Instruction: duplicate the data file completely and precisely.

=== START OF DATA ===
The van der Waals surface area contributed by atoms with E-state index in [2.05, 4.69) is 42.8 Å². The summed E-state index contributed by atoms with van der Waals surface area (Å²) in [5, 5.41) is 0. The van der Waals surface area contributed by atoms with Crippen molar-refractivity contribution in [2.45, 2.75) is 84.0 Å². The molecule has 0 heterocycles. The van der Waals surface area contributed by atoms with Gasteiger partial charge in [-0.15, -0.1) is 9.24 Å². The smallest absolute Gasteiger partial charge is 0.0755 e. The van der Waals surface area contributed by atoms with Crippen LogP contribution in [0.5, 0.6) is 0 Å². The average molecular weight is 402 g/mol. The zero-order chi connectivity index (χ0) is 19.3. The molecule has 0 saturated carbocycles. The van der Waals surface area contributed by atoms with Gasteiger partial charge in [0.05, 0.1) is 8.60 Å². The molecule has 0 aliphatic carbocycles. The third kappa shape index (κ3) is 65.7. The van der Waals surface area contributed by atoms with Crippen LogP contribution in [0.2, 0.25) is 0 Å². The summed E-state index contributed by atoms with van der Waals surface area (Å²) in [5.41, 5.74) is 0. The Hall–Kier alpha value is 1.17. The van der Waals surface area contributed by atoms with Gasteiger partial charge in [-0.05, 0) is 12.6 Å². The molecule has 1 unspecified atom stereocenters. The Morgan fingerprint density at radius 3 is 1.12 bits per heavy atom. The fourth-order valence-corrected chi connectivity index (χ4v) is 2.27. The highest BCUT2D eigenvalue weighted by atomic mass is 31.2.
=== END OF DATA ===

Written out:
The van der Waals surface area contributed by atoms with E-state index in [2.05, 4.69) is 42.8 Å². The summed E-state index contributed by atoms with van der Waals surface area (Å²) in [5, 5.41) is 0. The van der Waals surface area contributed by atoms with Crippen molar-refractivity contribution in [2.45, 2.75) is 84.0 Å². The molecule has 0 heterocycles. The van der Waals surface area contributed by atoms with Gasteiger partial charge in [-0.15, -0.1) is 9.24 Å². The smallest absolute Gasteiger partial charge is 0.0755 e. The van der Waals surface area contributed by atoms with Crippen LogP contribution in [0.5, 0.6) is 0 Å². The average molecular weight is 402 g/mol. The zero-order chi connectivity index (χ0) is 19.3. The molecule has 0 saturated carbocycles. The van der Waals surface area contributed by atoms with Gasteiger partial charge in [0.05, 0.1) is 8.60 Å². The molecule has 0 aliphatic carbocycles. The third kappa shape index (κ3) is 65.7. The van der Waals surface area contributed by atoms with Crippen LogP contribution in [0.2, 0.25) is 0 Å². The summed E-state index contributed by atoms with van der Waals surface area (Å²) in [5.41, 5.74) is 0. The Hall–Kier alpha value is 1.17. The van der Waals surface area contributed by atoms with Gasteiger partial charge in [-0.05, 0) is 12.6 Å². The molecule has 1 unspecified atom stereocenters. The Morgan fingerprint density at radius 3 is 1.12 bits per heavy atom. The fourth-order valence-corrected chi connectivity index (χ4v) is 2.27. The highest BCUT2D eigenvalue weighted by atomic mass is 31.2.